In the context of the Furnaces’ oeuvre, Gallowsbird’s Bark is almost disarmingly ramshackle. Mere months before releasing the intricate Korg-prog epics of Blueberry Boat, the Friedbergers were unafraid to keep some of their initial recordings together endearingly unadorned, leaving in guitar parts that sound like demo takes (“Two Fat Feet”) and even a flubbed track intro (“Tropical Ice-Land,” in an early languid form predating its more well-known all-out jaunt on 2005’s EP). “Bow Wow,” a song that begins as a janky keyboard loop, somehow manages to break itself into an even more jagged form by the end, with a piano in lock-step quickly veering out of time as the backing loop disintegrates entirely. Learning that the record was essentially recorded as a demo in three days (and Eleanor’s first time recording in a studio) only adds to its charm, even if Eleanor herself has since voiced that she “can’t listen to it” due to how rudimentary it sounds compared to everything that followed.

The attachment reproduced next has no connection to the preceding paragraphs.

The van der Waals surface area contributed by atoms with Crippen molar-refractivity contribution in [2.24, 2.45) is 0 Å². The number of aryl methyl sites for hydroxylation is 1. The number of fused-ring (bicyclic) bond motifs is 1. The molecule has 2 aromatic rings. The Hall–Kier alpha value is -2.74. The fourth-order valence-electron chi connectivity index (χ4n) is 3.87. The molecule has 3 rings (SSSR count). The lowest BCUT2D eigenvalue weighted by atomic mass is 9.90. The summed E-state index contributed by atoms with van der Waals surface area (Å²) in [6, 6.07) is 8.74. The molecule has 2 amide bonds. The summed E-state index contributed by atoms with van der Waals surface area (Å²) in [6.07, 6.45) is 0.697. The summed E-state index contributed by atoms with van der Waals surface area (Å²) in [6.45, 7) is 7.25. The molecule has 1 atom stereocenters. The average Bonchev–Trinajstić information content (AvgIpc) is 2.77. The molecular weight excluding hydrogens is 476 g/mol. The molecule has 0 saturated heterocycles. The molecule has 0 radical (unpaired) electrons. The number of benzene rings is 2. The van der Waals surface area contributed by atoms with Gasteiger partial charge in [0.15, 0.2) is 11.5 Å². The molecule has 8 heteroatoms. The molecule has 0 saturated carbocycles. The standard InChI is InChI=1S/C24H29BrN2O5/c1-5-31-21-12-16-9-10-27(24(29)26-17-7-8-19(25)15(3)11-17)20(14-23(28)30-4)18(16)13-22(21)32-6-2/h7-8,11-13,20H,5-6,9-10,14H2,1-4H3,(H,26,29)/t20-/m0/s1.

Still, the record possesses an immediacy that even many of the best Furnaces albums that followed couldn’t match. In part due to the shorter song lengths and in part due to Eleanor emerging from the sessions like a seasoned blues shredder — ripping sidewinder solos on tracks like “Leaky Tunnel” and “Worry Worry” — Gallowsbird’s Bark hits like a lean proof-of-concept record for the Friedbergers’ whole deal. Hearing the album’s final stretch — a medley of the primitive version of “Tropical Ice-Land,” a somber played-straight cover of William E. Myer’s “Rub- Alcohol Blues,” and the herky-jerky stomp of “We Got Back The Plague” — with hindsight, the roadmap for the Furnaces’ vast futures in rambling multi-part song structures and patchwork live set configurations is practically laid out in full. What was an auspicious but unassuming debut, and one of the strongest straight blues rock albums of the 2000s, is now retrospectively nestled inside the Trojan horse of what would soon become one of the decade’s most peculiar acts.